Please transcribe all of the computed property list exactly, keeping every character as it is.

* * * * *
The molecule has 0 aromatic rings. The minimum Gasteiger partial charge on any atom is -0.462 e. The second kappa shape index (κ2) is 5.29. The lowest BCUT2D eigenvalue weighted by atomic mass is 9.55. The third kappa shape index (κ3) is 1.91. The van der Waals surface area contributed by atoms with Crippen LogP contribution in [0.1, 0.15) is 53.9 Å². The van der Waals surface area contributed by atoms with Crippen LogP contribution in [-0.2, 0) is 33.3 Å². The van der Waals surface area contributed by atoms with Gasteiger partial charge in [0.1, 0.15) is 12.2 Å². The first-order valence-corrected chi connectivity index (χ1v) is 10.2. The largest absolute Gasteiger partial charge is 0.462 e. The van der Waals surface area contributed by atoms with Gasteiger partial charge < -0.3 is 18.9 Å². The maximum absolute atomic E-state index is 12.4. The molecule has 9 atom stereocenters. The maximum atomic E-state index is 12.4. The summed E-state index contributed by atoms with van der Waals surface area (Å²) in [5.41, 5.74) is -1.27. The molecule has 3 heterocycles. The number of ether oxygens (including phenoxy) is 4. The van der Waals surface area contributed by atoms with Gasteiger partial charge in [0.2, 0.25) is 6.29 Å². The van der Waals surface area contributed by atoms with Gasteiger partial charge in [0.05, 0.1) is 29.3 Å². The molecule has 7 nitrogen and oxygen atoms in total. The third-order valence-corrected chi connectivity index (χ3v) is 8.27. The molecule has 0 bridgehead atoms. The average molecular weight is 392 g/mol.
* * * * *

The molecule has 0 aromatic rings. The minimum Gasteiger partial charge on any atom is -0.462 e. The second kappa shape index (κ2) is 5.29. The lowest BCUT2D eigenvalue weighted by atomic mass is 9.55. The third kappa shape index (κ3) is 1.91. The van der Waals surface area contributed by atoms with Crippen LogP contribution in [0.1, 0.15) is 53.9 Å². The van der Waals surface area contributed by atoms with Crippen LogP contribution in [-0.2, 0) is 33.3 Å². The van der Waals surface area contributed by atoms with Gasteiger partial charge in [0.1, 0.15) is 12.2 Å². The first-order valence-corrected chi connectivity index (χ1v) is 10.2. The largest absolute Gasteiger partial charge is 0.462 e. The van der Waals surface area contributed by atoms with Gasteiger partial charge < -0.3 is 18.9 Å². The maximum absolute atomic E-state index is 12.4. The molecule has 9 atom stereocenters. The maximum atomic E-state index is 12.4. The summed E-state index contributed by atoms with van der Waals surface area (Å²) in [5.41, 5.74) is -1.27. The molecule has 3 heterocycles. The number of ether oxygens (including phenoxy) is 4. The van der Waals surface area contributed by atoms with Gasteiger partial charge in [0.2, 0.25) is 6.29 Å². The van der Waals surface area contributed by atoms with Gasteiger partial charge in [0.05, 0.1) is 29.3 Å². The molecule has 7 nitrogen and oxygen atoms in total. The third-order valence-corrected chi connectivity index (χ3v) is 8.27. The molecule has 0 bridgehead atoms. The average molecular weight is 392 g/mol.